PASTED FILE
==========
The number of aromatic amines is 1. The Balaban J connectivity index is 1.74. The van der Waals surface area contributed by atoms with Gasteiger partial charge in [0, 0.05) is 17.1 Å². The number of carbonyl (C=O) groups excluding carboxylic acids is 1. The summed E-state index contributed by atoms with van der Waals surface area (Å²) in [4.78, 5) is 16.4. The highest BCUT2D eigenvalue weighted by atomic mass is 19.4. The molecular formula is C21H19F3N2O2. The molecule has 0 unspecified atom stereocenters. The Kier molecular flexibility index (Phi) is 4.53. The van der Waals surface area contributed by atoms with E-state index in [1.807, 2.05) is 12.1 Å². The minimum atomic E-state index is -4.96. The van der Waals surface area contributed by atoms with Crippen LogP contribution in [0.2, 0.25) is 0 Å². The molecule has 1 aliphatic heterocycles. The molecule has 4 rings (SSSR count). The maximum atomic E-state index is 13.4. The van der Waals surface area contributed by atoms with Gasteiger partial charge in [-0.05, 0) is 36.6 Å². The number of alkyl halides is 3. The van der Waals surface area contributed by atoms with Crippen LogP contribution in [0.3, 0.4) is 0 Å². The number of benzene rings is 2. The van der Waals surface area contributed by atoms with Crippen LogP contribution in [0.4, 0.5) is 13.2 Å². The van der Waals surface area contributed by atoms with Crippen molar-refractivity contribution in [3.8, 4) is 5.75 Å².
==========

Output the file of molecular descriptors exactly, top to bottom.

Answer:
The number of aromatic amines is 1. The Balaban J connectivity index is 1.74. The van der Waals surface area contributed by atoms with Gasteiger partial charge in [0, 0.05) is 17.1 Å². The number of carbonyl (C=O) groups excluding carboxylic acids is 1. The summed E-state index contributed by atoms with van der Waals surface area (Å²) in [4.78, 5) is 16.4. The highest BCUT2D eigenvalue weighted by atomic mass is 19.4. The molecular formula is C21H19F3N2O2. The molecule has 0 unspecified atom stereocenters. The Kier molecular flexibility index (Phi) is 4.53. The van der Waals surface area contributed by atoms with E-state index in [1.807, 2.05) is 12.1 Å². The minimum atomic E-state index is -4.96. The van der Waals surface area contributed by atoms with Crippen LogP contribution in [0.2, 0.25) is 0 Å². The molecule has 1 aliphatic heterocycles. The molecule has 4 rings (SSSR count). The maximum atomic E-state index is 13.4. The van der Waals surface area contributed by atoms with Gasteiger partial charge in [-0.05, 0) is 36.6 Å². The number of alkyl halides is 3. The van der Waals surface area contributed by atoms with Crippen LogP contribution in [0.3, 0.4) is 0 Å². The number of benzene rings is 2. The van der Waals surface area contributed by atoms with Crippen LogP contribution in [0.4, 0.5) is 13.2 Å². The van der Waals surface area contributed by atoms with Crippen molar-refractivity contribution in [3.8, 4) is 5.75 Å².